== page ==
The 8th Cuban Day against Homophobia and Transphobia began this Tuesday with a press conference and the inauguration of the photo exhibition Continuing Forward by U.S. artist Byron Motley at the National Center for Sex Education (Cenesex) headquarters, which along with the Cuban Workers’ Federation has organized an extensive program of activities, which will continue through May 23 across the provinces of Havana and Las Tunas.
Mariela Castro Espín, director of Cenesex, highlighted the importance of informing and educating the Cuban population in the need to accept and respect free and responsible sexual orientation and gender identity, rights which when not respected by all, become a problem which generates suffering and exclusion.
In this regard she noted that this year Cenesex has launched a new campaign as part of its ongoing communicative and sex education strategy, which aims to promote, under the banner of “count me in,” homophobia or transphobia free work spaces.
“We have spent the last two years directing efforts toward the family sphere, and although we haven’t been able to include rights regarding sexual orientation and gender identity in the Family Code as we had hoped, our work has contributed to brining awareness to the population at all levels, including that of government, so that in the future these issues are not only incorporated into the Family Code but also the Cuban justice system,” emphasized Castro Espín.
Likewise, she noted that “one of the problems frequently identified by our center through the legal services regarding sexual orientation it provides to the population, is precisely that work spaces are one of the principal areas in which LGTBI (lesbian, gay, transgender, intersex) people are vulnerable.
Mariela Castro emphasized that although the inclusion of a recommendation against discrimination based on sexual orientation in the Work Code is an achievement, the incorporation of the concept of gender identity continues to be an unfulfilled demand.
The use of concepts in the principle of non-discrimination is very important, and although these concepts are subject to a constant processes of development – such as notions regarding gender or sexuality – they exist and are used in basic ethical principles,” she stated.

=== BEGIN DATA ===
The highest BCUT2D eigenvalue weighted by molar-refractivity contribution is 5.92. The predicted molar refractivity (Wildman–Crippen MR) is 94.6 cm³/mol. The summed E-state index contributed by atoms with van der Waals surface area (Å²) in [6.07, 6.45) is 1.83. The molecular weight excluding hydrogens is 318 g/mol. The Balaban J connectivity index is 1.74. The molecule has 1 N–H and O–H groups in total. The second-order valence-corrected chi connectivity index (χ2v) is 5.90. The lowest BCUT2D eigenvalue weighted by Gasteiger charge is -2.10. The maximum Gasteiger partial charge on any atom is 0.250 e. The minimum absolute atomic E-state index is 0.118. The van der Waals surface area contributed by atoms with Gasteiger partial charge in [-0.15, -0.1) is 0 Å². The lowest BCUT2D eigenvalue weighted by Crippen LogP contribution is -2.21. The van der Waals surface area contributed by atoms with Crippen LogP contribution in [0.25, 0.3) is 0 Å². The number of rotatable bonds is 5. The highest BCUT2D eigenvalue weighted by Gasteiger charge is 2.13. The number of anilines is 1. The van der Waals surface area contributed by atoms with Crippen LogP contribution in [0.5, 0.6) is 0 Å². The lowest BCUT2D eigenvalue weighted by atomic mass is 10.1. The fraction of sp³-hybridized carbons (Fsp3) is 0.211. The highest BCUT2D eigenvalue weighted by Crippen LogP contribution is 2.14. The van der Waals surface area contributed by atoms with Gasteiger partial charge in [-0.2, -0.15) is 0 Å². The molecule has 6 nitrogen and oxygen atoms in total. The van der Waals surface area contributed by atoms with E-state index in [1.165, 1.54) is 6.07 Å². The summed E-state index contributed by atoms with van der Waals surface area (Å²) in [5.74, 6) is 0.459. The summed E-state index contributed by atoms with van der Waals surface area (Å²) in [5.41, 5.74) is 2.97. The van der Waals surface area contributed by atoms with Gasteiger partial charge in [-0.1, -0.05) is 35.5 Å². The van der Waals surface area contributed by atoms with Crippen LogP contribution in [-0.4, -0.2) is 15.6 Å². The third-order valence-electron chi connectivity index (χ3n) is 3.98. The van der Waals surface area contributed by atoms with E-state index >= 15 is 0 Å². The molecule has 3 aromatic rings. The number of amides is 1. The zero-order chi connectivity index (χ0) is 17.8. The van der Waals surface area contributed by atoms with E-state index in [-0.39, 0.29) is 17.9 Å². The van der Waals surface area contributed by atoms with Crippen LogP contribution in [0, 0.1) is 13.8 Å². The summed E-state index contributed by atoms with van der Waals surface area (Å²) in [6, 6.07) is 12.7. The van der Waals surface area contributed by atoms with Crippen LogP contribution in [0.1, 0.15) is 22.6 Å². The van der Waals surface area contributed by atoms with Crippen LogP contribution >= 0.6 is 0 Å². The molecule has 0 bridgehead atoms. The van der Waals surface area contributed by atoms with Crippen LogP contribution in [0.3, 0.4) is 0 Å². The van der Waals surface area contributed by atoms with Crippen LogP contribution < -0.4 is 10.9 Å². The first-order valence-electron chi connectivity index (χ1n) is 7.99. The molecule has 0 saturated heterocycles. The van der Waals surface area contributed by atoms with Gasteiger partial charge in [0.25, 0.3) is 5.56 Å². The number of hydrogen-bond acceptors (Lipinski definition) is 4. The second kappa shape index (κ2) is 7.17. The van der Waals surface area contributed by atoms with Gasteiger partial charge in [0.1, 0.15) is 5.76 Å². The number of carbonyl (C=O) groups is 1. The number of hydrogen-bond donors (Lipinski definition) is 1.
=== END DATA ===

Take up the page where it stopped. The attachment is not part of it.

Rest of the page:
She also argued that generating consciousness is not something achieved through laws alone, but requires systematic educational efforts. The population will not discuss, reflect, concern itself about nor address these problems unless we put them on the table, as they generate suffering, injustice, exclusion, which is incoherent with the principles of revolutionary social justice. The policies and aspirations must be reflected in laws and concrete actions.
This year’s special program of activities include an ecumenical service and celebration of love, a symbolic act between same-sex couples or transsexuals to commemorate a sentimental connection like heterosexual couples, until such marriages are legalized.
The scientific event will begin this Wednesday with two panel discussion in the CTC, regarding how to make work places spaces of inclusion.
Another of this event’s objectives is to promote the creation of personal, family and social conditions in which men and women can fully exercise their sexual rights, free from exclusion based on their sexual orientation or gender identity.
It also aims to promote respect and acceptance toward people with HIV with an emphasis on the most vulnerable groups; to combat and overcome all forms of discrimination and gender based violence, in particular, against men and women due to their sexual orientation or gender identity.